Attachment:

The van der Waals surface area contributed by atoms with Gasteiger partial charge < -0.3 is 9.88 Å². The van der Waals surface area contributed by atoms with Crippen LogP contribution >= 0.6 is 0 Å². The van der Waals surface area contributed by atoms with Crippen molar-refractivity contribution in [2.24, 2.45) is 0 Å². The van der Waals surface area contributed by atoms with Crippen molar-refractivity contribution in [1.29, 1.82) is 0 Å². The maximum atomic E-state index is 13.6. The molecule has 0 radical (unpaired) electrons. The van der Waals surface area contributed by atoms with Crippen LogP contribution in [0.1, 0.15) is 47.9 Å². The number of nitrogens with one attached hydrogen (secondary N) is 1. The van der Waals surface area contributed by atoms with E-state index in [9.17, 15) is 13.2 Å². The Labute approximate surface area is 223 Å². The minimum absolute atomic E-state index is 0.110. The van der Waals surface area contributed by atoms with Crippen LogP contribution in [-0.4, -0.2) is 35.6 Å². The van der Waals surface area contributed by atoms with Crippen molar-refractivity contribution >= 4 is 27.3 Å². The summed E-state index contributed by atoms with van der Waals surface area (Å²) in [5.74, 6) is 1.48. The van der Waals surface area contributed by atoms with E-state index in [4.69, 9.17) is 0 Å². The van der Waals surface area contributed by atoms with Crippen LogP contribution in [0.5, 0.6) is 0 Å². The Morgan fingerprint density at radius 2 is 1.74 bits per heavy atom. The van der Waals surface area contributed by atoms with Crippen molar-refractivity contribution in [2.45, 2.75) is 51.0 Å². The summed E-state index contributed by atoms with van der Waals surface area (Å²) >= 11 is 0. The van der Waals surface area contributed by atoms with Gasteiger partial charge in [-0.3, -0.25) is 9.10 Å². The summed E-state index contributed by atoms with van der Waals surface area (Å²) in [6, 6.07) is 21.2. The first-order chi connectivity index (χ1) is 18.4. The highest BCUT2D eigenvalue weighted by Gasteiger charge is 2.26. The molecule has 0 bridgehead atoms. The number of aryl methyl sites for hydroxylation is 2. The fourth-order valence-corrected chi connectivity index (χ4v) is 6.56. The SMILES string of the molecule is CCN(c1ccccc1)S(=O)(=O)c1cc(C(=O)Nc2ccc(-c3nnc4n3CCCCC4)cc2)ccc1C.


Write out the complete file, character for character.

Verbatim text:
The van der Waals surface area contributed by atoms with Gasteiger partial charge < -0.3 is 9.88 Å². The van der Waals surface area contributed by atoms with Crippen LogP contribution >= 0.6 is 0 Å². The van der Waals surface area contributed by atoms with Crippen molar-refractivity contribution in [2.24, 2.45) is 0 Å². The van der Waals surface area contributed by atoms with Crippen molar-refractivity contribution in [1.29, 1.82) is 0 Å². The maximum atomic E-state index is 13.6. The molecule has 0 radical (unpaired) electrons. The van der Waals surface area contributed by atoms with Crippen LogP contribution in [0.1, 0.15) is 47.9 Å². The number of nitrogens with one attached hydrogen (secondary N) is 1. The van der Waals surface area contributed by atoms with E-state index in [9.17, 15) is 13.2 Å². The Labute approximate surface area is 223 Å². The minimum absolute atomic E-state index is 0.110. The van der Waals surface area contributed by atoms with Crippen LogP contribution in [-0.4, -0.2) is 35.6 Å². The van der Waals surface area contributed by atoms with Crippen molar-refractivity contribution >= 4 is 27.3 Å². The summed E-state index contributed by atoms with van der Waals surface area (Å²) in [5.74, 6) is 1.48. The van der Waals surface area contributed by atoms with E-state index in [4.69, 9.17) is 0 Å². The van der Waals surface area contributed by atoms with Crippen LogP contribution in [0.5, 0.6) is 0 Å². The Morgan fingerprint density at radius 2 is 1.74 bits per heavy atom. The van der Waals surface area contributed by atoms with Crippen molar-refractivity contribution in [2.45, 2.75) is 51.0 Å². The summed E-state index contributed by atoms with van der Waals surface area (Å²) >= 11 is 0. The van der Waals surface area contributed by atoms with Gasteiger partial charge in [-0.3, -0.25) is 9.10 Å². The summed E-state index contributed by atoms with van der Waals surface area (Å²) in [6, 6.07) is 21.2. The first-order chi connectivity index (χ1) is 18.4. The highest BCUT2D eigenvalue weighted by Gasteiger charge is 2.26. The molecule has 0 bridgehead atoms. The number of aryl methyl sites for hydroxylation is 2. The fourth-order valence-corrected chi connectivity index (χ4v) is 6.56. The SMILES string of the molecule is CCN(c1ccccc1)S(=O)(=O)c1cc(C(=O)Nc2ccc(-c3nnc4n3CCCCC4)cc2)ccc1C.